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Codename: Gordon

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Codename: Gordon
Codename Gordon logo.svg
Developer(s) Nuclearvision Entertainment
Publisher(s) Valve Corporation
Director(s) Tim Bruns
Producer(s) Tim Bruns
  • Sönke C. Seidel
  • Paul T. Kamma
Programmer(s) Paul T. Kamma
  • Sönke C. Seidel
  • Paul T. Kamma
  • Sönke C. Seidel
  • Paul T. Kamma
Composer(s) Frank Fitzner
Series Half-Life
Engine Adobe Flash
Platform(s) Microsoft Windows
Release date(s)
  • WW: 17 May 2004
Genre(s) Shooter
Mode(s) Single-player

Codename: Gordon (also known as Half-Life 2D) is a 2D side-scrolling shooter video game made by Paul "X-Tender" Kamma and Sönke "Warbeast" Seidel. The game was produced on behalf of Nuclearvision Entertainment, and was distributed free of charge over Valve Corporation's Steam online delivery system as a promotional title for the then-upcoming Half-Life 2.[1] The game has since been removed from Steam's storefront due to factors related to the developer's bankruptcy.

The game started off as a fan project of Paul Kamma and Sönke Seidel, the concept being inspired by various Half-Life 2 advertisements. Soon after, the two started working on Codename: Gordon on behalf of Nuclearvision Entertainment. The company also presented the game to Valve, the developer team of the original Half-Life series, who later distributed the game through Steam.[2]

Codename: Gordon has been overall well received by both reviewers, and the public, the game attracting over 600,000 players in the first three weeks after its release.[2][3] Reviewers appreciated the game for its gameplay and unique dialog style,[4] but also criticized it for its improper optimization, and lack of opponent variety.[5]


Gordon is attacked by an alien gunship, while driving the rebel buggy.

Codename: Gordon presents an alternative to the storyline of Half-Life 2, with locations inspired by both Half-Life and Half-Life 2. Along the way, Gordon Freeman — the protagonist from the canon games — meets with some of the main characters of the Half-Life series and tries to find what caused the disappearance of the third dimension.

The game starts with Gordon Freeman in a dock area. After making his way through a few zombies and headcrabs, Gordon meets with Barney Calhoun, a prominent character in the later Half-Life titles. He tells Gordon of an "entire dimension" missing and also notes that the science team is working on solving the problem. Being injured, Barney cannot leave the place, so he gives Gordon his pistol, telling him to leave without him.[6]

In the second chapter, the player meets with Eli Vance and his daughter Alyx who tell Gordon to take their car, which will help him reach City 17, as seemingly it is the center of the problem. They also tell him to talk to Dr. Kleiner, about his new invention, the gravity gun.[7] Soon after, the player finds Dr. Kleiner, who tells Gordon about his worries regarding the missing dimension and also gives him the gravity gun mentioned by Eli and Alyx.[8]

After being attacked by an alien gunship and getting past a prison heavily guarded by Combine soldiers, Gordon manages to reach City 17, where he finds the G-Man. He tells the player he has been expecting him and claims to not be behind the situation regarding the missing dimension, instead he says he is but a "lowly pawn in a shady game being played by sinister powers".[9] Soon after, Gordon confronts a strider — a large tripod assault unit — which turns out to be the source of the problem, as upon defeating it a portal is opened; stepping into this portal, Gordon is sent back to the third dimension.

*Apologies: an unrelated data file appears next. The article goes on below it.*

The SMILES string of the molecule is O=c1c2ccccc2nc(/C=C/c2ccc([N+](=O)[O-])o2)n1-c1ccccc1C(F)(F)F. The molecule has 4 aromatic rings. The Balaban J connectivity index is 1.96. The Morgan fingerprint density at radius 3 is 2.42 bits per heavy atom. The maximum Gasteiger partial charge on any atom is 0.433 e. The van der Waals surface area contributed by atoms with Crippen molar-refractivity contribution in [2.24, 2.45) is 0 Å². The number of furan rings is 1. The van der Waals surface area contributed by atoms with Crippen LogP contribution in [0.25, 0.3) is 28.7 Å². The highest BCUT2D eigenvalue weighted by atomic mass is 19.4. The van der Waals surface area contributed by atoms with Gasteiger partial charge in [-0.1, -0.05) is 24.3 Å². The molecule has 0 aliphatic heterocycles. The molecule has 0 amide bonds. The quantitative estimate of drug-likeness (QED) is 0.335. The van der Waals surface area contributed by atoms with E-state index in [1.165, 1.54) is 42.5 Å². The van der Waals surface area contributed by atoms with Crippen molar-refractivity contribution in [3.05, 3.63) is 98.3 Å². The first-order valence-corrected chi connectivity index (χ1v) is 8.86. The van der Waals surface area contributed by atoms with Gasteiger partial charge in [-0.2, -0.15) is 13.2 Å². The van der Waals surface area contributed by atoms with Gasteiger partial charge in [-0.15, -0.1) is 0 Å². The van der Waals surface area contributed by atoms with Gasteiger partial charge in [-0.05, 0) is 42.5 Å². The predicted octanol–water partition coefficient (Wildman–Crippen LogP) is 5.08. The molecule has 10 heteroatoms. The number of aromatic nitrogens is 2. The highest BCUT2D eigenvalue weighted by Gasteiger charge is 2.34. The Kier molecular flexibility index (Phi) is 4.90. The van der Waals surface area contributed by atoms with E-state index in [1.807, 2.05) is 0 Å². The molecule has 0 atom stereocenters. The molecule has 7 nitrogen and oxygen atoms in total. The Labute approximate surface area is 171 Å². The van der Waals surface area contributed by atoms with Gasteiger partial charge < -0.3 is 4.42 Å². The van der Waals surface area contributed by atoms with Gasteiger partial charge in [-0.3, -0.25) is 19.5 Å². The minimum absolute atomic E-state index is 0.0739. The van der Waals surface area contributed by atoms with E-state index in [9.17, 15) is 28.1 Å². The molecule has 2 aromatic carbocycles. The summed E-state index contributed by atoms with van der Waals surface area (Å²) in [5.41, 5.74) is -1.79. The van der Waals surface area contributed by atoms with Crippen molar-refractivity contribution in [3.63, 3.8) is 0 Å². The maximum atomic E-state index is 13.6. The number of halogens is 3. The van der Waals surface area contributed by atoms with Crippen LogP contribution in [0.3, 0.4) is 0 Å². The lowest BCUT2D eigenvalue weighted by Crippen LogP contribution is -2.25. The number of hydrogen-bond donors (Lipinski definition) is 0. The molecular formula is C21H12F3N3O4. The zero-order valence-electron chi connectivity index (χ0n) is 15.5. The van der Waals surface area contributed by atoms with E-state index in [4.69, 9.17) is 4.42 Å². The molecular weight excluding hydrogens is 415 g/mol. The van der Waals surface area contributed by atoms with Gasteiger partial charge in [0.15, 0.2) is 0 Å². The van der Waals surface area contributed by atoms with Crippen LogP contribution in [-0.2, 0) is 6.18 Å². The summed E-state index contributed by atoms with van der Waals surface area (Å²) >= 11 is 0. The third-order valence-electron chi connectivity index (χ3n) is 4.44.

Just as in Half-Life 2, the player takes control of Gordon Freeman. However, unlike the other games in the Half-Life series, Codename: Gordon is set in a two-dimensional world. The sidescroller shooter game offers the player the ability to control Gordon by using the keyboard for movement, and the mouse for aiming and firing weapons.[4]

Armed with various weapons, including the trademark crowbar, and the gravity gun introduced by Half-Life 2, the player makes their way around six levels encountering enemies such as zombies, headcrabs, and the Combine. Similarly to the main titles in the Half-Life series, the action sequences of the gameplay are broken up by various puzzles.[2]

Along the way the player meets with some of the key characters of the main series, who communicate with Gordon through text dialog, as the game does not feature voice acting. Unlike the core games of the Half-Life series, in Codename: Gordon the player is able to participate interactively in the dialog, by using emoticons, such as :], :-), each associated with a different type of answer.[4]

Upon finishing Codename: Gordon, a new bonus game is unlocked, called "Crow Chase", in which the player has to try and gather as many points as possible, within a given time limit, by chasing crows, in an attempt to keep them in the air for as long as possible.[2]

Production and publication[edit]

Development on Codename: Gordon began in mid-2003. The game started as a fan project of Paul "X-Tender" Kamma, responsible for the software coding, and Sönke "Warbeast" Seidel, responsible for the game graphics. The game was created using Macromedia Flash, the reason for this choice being the developers' familiarity with the software. The initial intention was to create a platform game, the setting only being decided upon after noticing various pre-release advertisements of Valve's Half-Life 2 video game. Soon after the project's initiation the game was noticed by Tim Bruns, co-founder of Nuclearvision Entertainment, whose company then started working on Codename: Gordon together with Kamma and Seidel.[2]